New use for the GoGo Stik!

Subject: New use for the GoGo Stik!

Dear GoGo Stik,
Wanted to let you know about another application for the scooper. It has worked well in cleaning up after two dogs in the back yard for the past year, I appreciate the no-hassle cleanup. My Vet recently asked for a three day first AM urine sample from our older pet as he is diagnosing a possible kidney issue. I thought about the best way to get the sample from our short female dog and knew it would not be easy or clean.
The GoGo Stik immediately came to mind. With the addition of a zip-loc bag, I was able to get my sample by simply holding the open bag under her to catch the stream without disruption, mess, or upsetting her during her first morning tinkle. Great adaptation of a very useful tool. Kacey has been cleared of any kidney issues and we owe you a “thanks” for making our part of the diagnostic process a breeze.

Joe & Cathy
Upstate NY.

Pumpkin Spice Dog Biscuit Recipe

Pumpkin Spice Dog Biscuit Recipe

Pumpkin Spice Dog Biscuit Recipie:
goodbiscuits

We know that your dog is a special member of your family, With that in mind, we want our blog to reflect the special place the hold in your home. This means sharing news, recipes, tips and tricks to help you care for your all of your family.

This week, that includes a recipe we found for homemade Pumpkin Spice Dog Biscuits. We know this time of year, pumpkin spice everything comes on the market. Because not all of the pet treats you find in the store are the healthiest option for your pet, we will share with you a way to treat your pet and feel good about it.

Pumpkin Spice Dog Biscuts:

Recipe type: Doggie Treats

Prep time:  20 mins

Cook time:  40 mins

Total time:  1 hour

We hope your dog loves it as much as ours did.

A healthy, yummy treat for your best friend!


Ingredients Dog Biscuts

  • 2½ cups whole wheat flour
  • 2 eggs
  • 1 cup canned pumpkin
  • 2 tablespoons peanut butter
  • ½ teaspoon salt
  • ¾ teaspoon ground cinnamon

Instructions

  1. Preheat oven to 350 degrees
  2. In a stand mixer, mix together the flour, eggs, pumpkin, peanut butter, salt, and cinnamon
  3. Add water as needed to help make the dough workable, but the dough should be dry and stiff.
  4. Roll the dough into a ½-inch-thick roll. Cut into ½-inch pieces.
  5. Bake in preheated oven until hard, about 40 minutes.

 

The author of this recipe states on her blog, that she developed it after finding that the dog treats in her cupboards, did not pass muster. She shared this and it looked so dare we say yummy, we wanted to share it with you.

We hope your dog loves it as Max did.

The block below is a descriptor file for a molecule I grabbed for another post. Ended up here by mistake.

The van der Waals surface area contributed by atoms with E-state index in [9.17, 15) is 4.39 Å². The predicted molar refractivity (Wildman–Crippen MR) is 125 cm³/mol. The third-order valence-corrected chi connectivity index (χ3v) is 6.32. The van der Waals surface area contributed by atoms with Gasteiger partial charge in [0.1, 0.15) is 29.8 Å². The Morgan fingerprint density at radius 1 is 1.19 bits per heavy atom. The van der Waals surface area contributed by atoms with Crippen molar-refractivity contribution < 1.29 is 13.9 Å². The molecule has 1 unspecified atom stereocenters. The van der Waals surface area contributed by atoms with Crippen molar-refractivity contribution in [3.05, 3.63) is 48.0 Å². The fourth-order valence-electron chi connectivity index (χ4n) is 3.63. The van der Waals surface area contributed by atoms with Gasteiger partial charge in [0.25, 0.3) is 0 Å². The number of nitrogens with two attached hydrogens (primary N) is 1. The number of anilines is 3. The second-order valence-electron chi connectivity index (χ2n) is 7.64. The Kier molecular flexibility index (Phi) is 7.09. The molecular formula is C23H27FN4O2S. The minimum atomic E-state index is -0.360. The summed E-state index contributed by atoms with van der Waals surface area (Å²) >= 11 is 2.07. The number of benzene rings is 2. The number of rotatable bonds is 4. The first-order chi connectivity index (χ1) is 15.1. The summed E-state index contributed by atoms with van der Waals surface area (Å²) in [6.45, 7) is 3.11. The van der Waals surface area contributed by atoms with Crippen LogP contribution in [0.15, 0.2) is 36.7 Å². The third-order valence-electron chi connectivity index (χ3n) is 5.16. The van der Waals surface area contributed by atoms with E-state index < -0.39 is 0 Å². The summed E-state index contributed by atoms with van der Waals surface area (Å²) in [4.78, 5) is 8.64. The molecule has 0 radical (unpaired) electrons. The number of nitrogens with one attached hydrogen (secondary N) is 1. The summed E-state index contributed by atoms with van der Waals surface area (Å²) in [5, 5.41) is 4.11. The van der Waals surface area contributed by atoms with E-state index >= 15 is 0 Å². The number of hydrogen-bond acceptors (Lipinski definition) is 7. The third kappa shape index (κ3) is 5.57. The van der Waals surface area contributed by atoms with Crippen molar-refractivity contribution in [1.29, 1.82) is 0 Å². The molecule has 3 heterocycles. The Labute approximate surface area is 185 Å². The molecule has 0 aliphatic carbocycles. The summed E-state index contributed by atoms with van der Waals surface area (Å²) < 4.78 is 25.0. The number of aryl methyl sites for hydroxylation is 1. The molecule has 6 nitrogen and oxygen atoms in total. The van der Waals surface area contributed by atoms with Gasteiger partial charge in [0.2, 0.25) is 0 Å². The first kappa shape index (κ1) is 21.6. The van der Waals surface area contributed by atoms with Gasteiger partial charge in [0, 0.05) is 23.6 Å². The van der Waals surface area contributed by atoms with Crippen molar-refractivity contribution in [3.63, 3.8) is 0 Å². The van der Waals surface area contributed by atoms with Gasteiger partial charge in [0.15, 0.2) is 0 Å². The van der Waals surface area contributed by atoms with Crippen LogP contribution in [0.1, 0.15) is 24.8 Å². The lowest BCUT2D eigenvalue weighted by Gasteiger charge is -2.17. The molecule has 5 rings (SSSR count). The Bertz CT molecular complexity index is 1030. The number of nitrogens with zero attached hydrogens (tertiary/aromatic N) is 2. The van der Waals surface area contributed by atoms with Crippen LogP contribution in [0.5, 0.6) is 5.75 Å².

Recipe Source:
http://amuseinmykitchen.com/2012/01/11/woofies/

 

 

Emergency Dog Care Check List

Do you have an emergency dog care check list?  Many of you know that your family is ready, but have you stopped to think if you are ready for your pet too?
Our dogs are such important members of our families. We have been watching the news stories about the fires out west and hearing about a strong hurricane season.
This can add up to some very concerned pet owners trying to figure out how to prepare everyone in the house for an emergency. To help you do this, we have put together an emergency preparedness check list.
Feel free to download the pdf or print this out.

Screen Shot 2015-09-17 at 1.38.51 PM

Dog Duty: Laws About Owning a Dog in Arizona

Dog Duty: Laws About Owning a Dog in Arizona arizona-state-seal-color

Arizona! Arizona took an amazing step forward in its laws to protect dogs recently. A Federal Judge just upheld a 20013 ordnance that any dog or cat (yes there are still cat people out there) that is sold in a pet store MUST come from a pet shelter or not for profit rescue organization.

This ruling if passed, will strike a firm blow to puppy mills in the state. According to this article the case stemmed from a puppy mill that was selling 500 puppies a year. That was only a portion of the 41,000 dogs sold per year in Arizona. 

We are not sure what impact the short term dog supply will be, but we are rejoicing that this will have a dramatic and instant impact on the kill rates of un-adopted dogs and cats. Court documents from the case showed that in Maricopa County run animal shelters took in more than 38,200 animals, with 34,000 of those dogs being put down. These numbers do not appear to take in account local not for profit shelters.  If you are looking for a pure bread or a dog that you can learn its history, you can still purchase from a registered small breeder (defined as four or less breading females). 

Since you now have an even better chance at bringing home a shelter pet (Trust us, these dogs are often grateful and even more loving) you may want to be aware of other laws in Arizona about owning a dog.